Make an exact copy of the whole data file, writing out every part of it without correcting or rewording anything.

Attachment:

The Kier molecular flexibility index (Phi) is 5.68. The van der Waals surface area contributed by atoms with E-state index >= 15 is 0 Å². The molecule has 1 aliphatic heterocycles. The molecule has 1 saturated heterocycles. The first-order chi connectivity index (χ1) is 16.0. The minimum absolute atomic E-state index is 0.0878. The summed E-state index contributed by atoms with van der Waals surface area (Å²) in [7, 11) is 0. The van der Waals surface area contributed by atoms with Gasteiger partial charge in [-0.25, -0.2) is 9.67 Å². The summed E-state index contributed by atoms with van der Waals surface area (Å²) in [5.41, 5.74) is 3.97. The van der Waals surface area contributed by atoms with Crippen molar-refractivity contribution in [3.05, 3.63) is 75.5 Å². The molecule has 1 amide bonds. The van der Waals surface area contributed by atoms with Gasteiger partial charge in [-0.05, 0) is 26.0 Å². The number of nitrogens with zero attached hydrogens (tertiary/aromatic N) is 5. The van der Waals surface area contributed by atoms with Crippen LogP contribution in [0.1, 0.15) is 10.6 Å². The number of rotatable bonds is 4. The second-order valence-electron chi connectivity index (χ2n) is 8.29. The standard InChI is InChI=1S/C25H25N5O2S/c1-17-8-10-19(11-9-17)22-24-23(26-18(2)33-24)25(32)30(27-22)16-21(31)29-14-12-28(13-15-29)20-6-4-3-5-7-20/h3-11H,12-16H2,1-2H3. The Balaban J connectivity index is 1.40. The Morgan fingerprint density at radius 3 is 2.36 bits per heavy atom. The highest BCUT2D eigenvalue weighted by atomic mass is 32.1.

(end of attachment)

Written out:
The Kier molecular flexibility index (Phi) is 5.68. The van der Waals surface area contributed by atoms with E-state index >= 15 is 0 Å². The molecule has 1 aliphatic heterocycles. The molecule has 1 saturated heterocycles. The first-order chi connectivity index (χ1) is 16.0. The minimum absolute atomic E-state index is 0.0878. The summed E-state index contributed by atoms with van der Waals surface area (Å²) in [7, 11) is 0. The van der Waals surface area contributed by atoms with Gasteiger partial charge in [-0.25, -0.2) is 9.67 Å². The summed E-state index contributed by atoms with van der Waals surface area (Å²) in [5.41, 5.74) is 3.97. The van der Waals surface area contributed by atoms with Crippen molar-refractivity contribution in [3.05, 3.63) is 75.5 Å². The molecule has 1 amide bonds. The van der Waals surface area contributed by atoms with Gasteiger partial charge in [-0.05, 0) is 26.0 Å². The number of nitrogens with zero attached hydrogens (tertiary/aromatic N) is 5. The van der Waals surface area contributed by atoms with Crippen LogP contribution in [0.1, 0.15) is 10.6 Å². The number of rotatable bonds is 4. The second-order valence-electron chi connectivity index (χ2n) is 8.29. The standard InChI is InChI=1S/C25H25N5O2S/c1-17-8-10-19(11-9-17)22-24-23(26-18(2)33-24)25(32)30(27-22)16-21(31)29-14-12-28(13-15-29)20-6-4-3-5-7-20/h3-11H,12-16H2,1-2H3. The Balaban J connectivity index is 1.40. The Morgan fingerprint density at radius 3 is 2.36 bits per heavy atom. The highest BCUT2D eigenvalue weighted by atomic mass is 32.1.